But in the same anthem I also sing of the promises of John 1, the life that was the light for all people. It echoes what we will sing in April, when the world slowly shifts from gray to green. Alleluia, Christ is risen, death has been swallowed up in victory. I can hardly wait.

 

Everlasting Father, Prince of Peace.

these dated words

I finished reading For the Time Being by Annie Dillard. In the “Author’s Note” preceding the text Dillard lists some questions that the book contemplates. “Does God cause natural calamity? What might be the relationship of the Absolute to a lost schoolgirl in a plaid skirt? Given things as they are, how shall one individual live?” The prose is split under recurring headings: birth, sand, China, clouds, numbers, Israel, encounters, thinker, evil, and now. Each heading carries different narratives that are picked up, dropped off, and later revisited. Further into the book the narratives blur, tiptoeing into each other’s headings.

While all of the themes and characters Dillard writes about are captivating and well worth further study—birth defects, the paleontologist Teilhard de Chardin, quantifying human mortality, interactions with strangers, Baal Shem Tov, etc.—something that stayed with me from its first occurrence in the first chapter was Dillard’s writing on clouds, found on page 20. The “clouds” section of each chapter is typically the shortest. In each section Dillard unearths someone’s observations of clouds, noting that interest in the big white fluffy things in the sky is fairly universal. She draws on the writings and drawings of clouds by John Constable, “one oblique bluish cloud riding high and messy over a wan sun;” John Muir, “‘a solitary white mountain… enriched with sunshine and shade;'” Gerard Manley Hopkins, “‘One great stack in particular over Pendle was knoppled all over in fine snowy tufts and pencilled with bloom-shadow;'” Jorge Borges’ character Ireneo Funes, who “could compare the clouds’ shapes to a pattern in marbled endpapers;” Athenian men and women in January of 1942, when the United States entered Athens, “‘an undercloud, floating like a detached lining;'” biologist Archie Carr, “‘little round wind clouds’ … and ‘towering pearly land clouds;'” the Baltimore News-American, “‘a cloud of sand blown thousands of miles westward from the Sahara;'” and painter Jacqueline Gourevitch, who “drew in graphite seven clouds above Middleton, Connecticut. The largest cloud tumbled out of rank.” We like to look at clouds. Sometimes we like to paint them, find animals in them, or write about them. But why? Continue reading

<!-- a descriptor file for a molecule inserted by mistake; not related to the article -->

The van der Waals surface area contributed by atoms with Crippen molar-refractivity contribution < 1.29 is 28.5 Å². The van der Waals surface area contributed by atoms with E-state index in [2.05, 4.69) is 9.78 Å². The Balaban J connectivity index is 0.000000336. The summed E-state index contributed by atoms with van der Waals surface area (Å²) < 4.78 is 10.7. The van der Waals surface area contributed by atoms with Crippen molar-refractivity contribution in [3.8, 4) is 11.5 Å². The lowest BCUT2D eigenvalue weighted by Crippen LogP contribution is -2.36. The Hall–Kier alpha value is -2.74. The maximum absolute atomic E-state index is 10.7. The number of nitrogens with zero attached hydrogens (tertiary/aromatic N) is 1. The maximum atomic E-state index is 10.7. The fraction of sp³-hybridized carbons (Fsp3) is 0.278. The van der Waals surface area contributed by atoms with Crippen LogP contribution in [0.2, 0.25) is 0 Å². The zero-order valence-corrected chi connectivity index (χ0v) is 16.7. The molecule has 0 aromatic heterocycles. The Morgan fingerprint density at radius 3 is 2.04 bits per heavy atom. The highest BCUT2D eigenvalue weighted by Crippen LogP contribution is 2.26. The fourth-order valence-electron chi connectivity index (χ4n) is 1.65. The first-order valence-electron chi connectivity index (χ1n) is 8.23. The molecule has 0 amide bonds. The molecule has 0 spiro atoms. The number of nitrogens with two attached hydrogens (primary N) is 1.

notes from Frontier 846 SEA-DEN

These are a few thought-remnants from the first leg of my flight to Michigan last week.

a.

You never see car commercials with the car driving luxuriously through the suburbs. Mountain passes are great, as are roads curving through hills, the occasional Gotham-esque city street, and long stretches of straight-and-narrow country roads, but never the suburbs with their cul-de-sacs, kachunk kechunk kachank kachink architecture, and general aura of futility. They could use a sports car or two tearing up their asphalt.